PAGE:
Amazon is touting the growth of its digital wallet, Pay With Amazon, as a way for its vast army of customers to shop with third party merchants using their Amazon credit cards and shipping details.
Last year, payment volume through the service on other retailers’ sites rose 150% from 2014, the company said. But as usual, it declined to reveal additional details like the total value of those sales that would have shown whether Pay With Amazon has any real traction with shoppers.
Introduced in 2013, Pay with Amazon is used by the likes of GoGo in-flight Wi-Fi and clothing retailer All Saints as an alternative to paying with PayPal or signing in and paying with a credit card. It’s Amazon’s answer to digital wallet PayPal and a growing number of other rivals including Apple, Google, and Walmart.
Pay with Amazon may be growing, but online and mobile payments are more competitive now than ever. PayPal, Apple Pay and Google’s Android Pay all offer mobile wallets and let merchants and app developers accept payments on mobile phones.
Patrick Gauthier, who leads Amazon’s outside payments push, explains that retailers that adopt Pay With Amazon can let Amazon’s 285 million account holders buy items online and in mobile phones without having to re-enter billing, shipping, and financial information. Amazon makes money by charging merchants fees for each transaction, which amount to 2.9% of the order value plus 30 cents.
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Over 23 million Amazon customers have used their Pay with Amazon accounts at non-Amazon merchants over the past two years.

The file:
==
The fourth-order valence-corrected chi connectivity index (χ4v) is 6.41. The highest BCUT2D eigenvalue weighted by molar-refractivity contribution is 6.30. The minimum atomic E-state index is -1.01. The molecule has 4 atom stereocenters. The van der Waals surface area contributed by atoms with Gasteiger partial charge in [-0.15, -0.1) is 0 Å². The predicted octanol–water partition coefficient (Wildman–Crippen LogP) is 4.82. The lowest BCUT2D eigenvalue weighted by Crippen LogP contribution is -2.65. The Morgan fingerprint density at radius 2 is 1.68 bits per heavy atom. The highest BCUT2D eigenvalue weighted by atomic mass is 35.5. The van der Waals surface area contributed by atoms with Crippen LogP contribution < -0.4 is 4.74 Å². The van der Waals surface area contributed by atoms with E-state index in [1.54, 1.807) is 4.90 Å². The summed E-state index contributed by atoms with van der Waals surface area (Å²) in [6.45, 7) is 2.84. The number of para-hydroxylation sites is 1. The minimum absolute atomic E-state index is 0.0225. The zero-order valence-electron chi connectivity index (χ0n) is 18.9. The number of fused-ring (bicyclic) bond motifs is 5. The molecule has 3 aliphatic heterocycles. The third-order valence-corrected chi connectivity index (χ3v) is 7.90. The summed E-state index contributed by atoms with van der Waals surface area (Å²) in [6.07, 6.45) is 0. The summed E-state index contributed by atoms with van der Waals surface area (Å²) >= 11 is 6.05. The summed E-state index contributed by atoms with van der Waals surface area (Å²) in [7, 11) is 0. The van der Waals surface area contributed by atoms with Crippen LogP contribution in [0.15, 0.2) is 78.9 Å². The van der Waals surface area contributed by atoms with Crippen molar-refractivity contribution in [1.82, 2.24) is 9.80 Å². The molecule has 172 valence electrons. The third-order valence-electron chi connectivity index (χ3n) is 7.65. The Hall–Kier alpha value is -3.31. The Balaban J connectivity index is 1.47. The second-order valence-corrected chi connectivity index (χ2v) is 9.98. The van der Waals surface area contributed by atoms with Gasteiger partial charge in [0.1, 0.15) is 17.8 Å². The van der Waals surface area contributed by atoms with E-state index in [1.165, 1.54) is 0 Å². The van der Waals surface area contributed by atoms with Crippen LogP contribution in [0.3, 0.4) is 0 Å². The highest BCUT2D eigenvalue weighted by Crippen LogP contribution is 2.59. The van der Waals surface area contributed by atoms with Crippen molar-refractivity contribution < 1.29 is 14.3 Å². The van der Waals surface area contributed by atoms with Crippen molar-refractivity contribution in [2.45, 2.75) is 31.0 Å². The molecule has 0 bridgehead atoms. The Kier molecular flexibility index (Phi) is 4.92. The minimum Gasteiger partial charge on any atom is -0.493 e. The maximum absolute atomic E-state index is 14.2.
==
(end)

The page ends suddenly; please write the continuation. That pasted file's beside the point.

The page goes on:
Gauthier claims that one of the biggest advantages for merchants to offer Pay with Amazon is to tap into the company’s growing base of Prime members, who make up an estimated 38% of American households, according to new analyst reports. Prime members account for more than 50% of customers who use Pay with Amazon on third-party sites, Amazon said.
As part of the company’s subscription service, Amazon Prime, users can access streamed movies, TV shows, and Amazon’s original productions, in addition to free two-day shipping on orders. Gauthier explains that Prime members are known to be more active online shoppers and spend more than average customers.
Amazon reported that 60% of Pay with Amazon’s users have an income higher than $100,000.
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One challenge Amazon faces when convincing large online merchants to use its PayPal-like service. Amazon’s online marketplace is often a competitor to other online retailers, some of which may not want to share data with a the e-commerce juggernaut.
But Amazon said that the payments data from Pay with Amazon isn’t shared, and that actual transaction data is private. Gauthier added that Amazon is not targeting big brands online because their e-commerce systems are more complex and can’t easily add new technologies like modern online payments.
Pay with Amazon tends to attract more mid-size retailers and merchants who want to tap into Pay with Amazon’s user base. Amazon said the number of merchants using Pay With Amazon grew 200% in 2015, but then didn’t reveal the number of merchants involved.